What happens when co-owners can’t agree on the sale ofa property?

UPDATED: Aug 24, 2011

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What happens when co-owners can’t agree on the sale ofa property?

Mother quit claim deeded residence in WA to 3 siblings as joint tenants; now rental property. 2 siblings want to sell; 1 sibling is unwilling to sell. Will we have to take third sibling to court and hire attorney, what options do we have?

Asked on August 24, 2011 Washington


M.D., Member, California and New York Bar / FreeAdvice Contributing Attorney

Answered 11 years ago | Contributor

Your will want to consider the possibility of "partition". This is a legal remedy employed when 2 co-owners of property cannot agree on the running of the property. Either the court will instruct that the property be divided as per each owner's interest or, where division is impractical (as in the case of a single family dwelling), a court would instruct that the property be sold with the proceeds to be equitably split among the owners. However, before a sale would be ordered, the party not seeking the partition (i.e. the one who doesn't want to sell) would have the chance to buy out the filing party's interest in the property at fair market value.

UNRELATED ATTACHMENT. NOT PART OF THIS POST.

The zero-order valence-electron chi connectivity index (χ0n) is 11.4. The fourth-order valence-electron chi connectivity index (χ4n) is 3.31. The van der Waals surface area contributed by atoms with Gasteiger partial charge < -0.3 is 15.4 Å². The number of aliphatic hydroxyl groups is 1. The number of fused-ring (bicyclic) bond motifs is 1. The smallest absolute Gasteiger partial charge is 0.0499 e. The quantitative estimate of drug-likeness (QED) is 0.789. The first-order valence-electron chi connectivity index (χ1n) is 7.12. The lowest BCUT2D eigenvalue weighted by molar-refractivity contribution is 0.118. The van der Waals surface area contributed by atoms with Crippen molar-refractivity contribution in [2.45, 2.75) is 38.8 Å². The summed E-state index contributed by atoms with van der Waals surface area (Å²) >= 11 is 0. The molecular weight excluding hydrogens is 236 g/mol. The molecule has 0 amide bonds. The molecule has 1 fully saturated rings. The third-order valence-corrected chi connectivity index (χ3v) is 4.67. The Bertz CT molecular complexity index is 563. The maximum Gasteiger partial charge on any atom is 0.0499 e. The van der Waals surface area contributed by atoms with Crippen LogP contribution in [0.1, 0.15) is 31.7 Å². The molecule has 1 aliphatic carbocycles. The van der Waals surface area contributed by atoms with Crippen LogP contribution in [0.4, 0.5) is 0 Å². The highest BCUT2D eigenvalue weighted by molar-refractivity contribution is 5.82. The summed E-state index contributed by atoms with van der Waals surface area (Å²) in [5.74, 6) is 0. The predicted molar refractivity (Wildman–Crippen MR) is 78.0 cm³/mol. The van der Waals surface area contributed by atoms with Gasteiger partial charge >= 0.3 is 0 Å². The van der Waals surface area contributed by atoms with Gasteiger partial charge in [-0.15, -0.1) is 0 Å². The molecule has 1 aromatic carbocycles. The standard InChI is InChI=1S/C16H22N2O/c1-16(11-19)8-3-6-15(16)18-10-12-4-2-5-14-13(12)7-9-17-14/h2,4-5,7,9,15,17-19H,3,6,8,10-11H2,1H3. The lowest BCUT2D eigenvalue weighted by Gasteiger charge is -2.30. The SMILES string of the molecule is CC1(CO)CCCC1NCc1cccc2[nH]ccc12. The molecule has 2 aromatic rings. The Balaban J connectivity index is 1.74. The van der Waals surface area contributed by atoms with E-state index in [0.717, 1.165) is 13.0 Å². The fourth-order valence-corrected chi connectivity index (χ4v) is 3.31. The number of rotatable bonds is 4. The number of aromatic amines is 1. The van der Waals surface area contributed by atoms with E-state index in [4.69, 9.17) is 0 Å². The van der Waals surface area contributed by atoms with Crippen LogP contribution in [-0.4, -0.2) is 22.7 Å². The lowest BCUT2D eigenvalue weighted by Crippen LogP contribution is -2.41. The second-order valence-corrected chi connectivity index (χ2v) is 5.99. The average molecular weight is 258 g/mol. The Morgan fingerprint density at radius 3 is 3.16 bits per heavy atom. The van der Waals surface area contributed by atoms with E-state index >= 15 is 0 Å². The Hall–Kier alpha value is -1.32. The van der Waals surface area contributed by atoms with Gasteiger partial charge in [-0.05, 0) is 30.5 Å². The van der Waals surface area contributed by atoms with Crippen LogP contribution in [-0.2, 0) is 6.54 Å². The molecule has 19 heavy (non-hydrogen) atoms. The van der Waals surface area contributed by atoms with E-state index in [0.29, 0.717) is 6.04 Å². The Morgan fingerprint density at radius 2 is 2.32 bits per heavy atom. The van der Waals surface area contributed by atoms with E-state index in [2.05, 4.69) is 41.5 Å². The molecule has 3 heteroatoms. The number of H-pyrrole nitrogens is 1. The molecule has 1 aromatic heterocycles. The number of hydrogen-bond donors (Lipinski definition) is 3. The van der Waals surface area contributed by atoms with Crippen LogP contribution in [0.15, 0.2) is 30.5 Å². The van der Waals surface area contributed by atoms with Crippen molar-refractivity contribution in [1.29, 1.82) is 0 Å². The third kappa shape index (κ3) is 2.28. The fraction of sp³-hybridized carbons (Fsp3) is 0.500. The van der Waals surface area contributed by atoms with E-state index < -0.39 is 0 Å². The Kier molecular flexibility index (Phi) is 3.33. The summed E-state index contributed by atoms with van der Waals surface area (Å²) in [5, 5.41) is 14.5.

You really need to consult directly with a real estate attorney as to all of this. However, the fact of the matter is the a partition action can be both costly and time-consuming.

IMPORTANT NOTICE: The Answer(s) provided above are for general information only. The attorney providing the answer was not serving as the attorney for the person submitting the question or in any attorney-client relationship with such person. Laws may vary from state to state, and sometimes change. Tiny variations in the facts, or a fact not set forth in a question, often can change a legal outcome or an attorney's conclusion. Although AttorneyPages.com has verified the attorney was admitted to practice law in at least one jurisdiction, he or she may not be authorized to practice law in the jurisdiction referred to in the question, nor is he or she necessarily experienced in the area of the law involved. Unlike the information in the Answer(s) above, upon which you should NOT rely, for personal advice you can rely upon we suggest you retain an attorney to represent you.

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